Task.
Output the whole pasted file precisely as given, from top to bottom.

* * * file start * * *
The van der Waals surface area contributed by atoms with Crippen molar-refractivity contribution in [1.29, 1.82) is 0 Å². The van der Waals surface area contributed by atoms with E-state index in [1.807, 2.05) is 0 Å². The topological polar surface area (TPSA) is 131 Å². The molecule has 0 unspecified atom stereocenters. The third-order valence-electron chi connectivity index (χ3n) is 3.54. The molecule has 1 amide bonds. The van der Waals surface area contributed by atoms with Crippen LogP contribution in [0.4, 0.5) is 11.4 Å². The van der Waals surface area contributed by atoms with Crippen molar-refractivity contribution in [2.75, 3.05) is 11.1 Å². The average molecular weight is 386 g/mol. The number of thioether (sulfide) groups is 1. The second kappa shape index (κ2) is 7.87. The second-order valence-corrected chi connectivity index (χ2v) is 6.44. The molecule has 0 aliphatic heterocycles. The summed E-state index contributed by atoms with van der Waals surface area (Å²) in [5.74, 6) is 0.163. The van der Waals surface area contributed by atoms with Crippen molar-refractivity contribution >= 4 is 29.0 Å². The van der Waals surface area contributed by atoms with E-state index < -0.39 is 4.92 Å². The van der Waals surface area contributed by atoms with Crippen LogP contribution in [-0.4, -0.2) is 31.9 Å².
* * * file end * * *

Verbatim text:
The van der Waals surface area contributed by atoms with Crippen molar-refractivity contribution in [1.29, 1.82) is 0 Å². The van der Waals surface area contributed by atoms with E-state index in [1.807, 2.05) is 0 Å². The topological polar surface area (TPSA) is 131 Å². The molecule has 0 unspecified atom stereocenters. The third-order valence-electron chi connectivity index (χ3n) is 3.54. The molecule has 1 amide bonds. The van der Waals surface area contributed by atoms with Crippen LogP contribution in [0.4, 0.5) is 11.4 Å². The van der Waals surface area contributed by atoms with Crippen molar-refractivity contribution in [2.75, 3.05) is 11.1 Å². The average molecular weight is 386 g/mol. The number of thioether (sulfide) groups is 1. The second kappa shape index (κ2) is 7.87. The second-order valence-corrected chi connectivity index (χ2v) is 6.44. The molecule has 0 aliphatic heterocycles. The summed E-state index contributed by atoms with van der Waals surface area (Å²) in [5.74, 6) is 0.163. The van der Waals surface area contributed by atoms with Crippen molar-refractivity contribution >= 4 is 29.0 Å². The van der Waals surface area contributed by atoms with E-state index < -0.39 is 4.92 Å². The van der Waals surface area contributed by atoms with Crippen LogP contribution in [-0.4, -0.2) is 31.9 Å².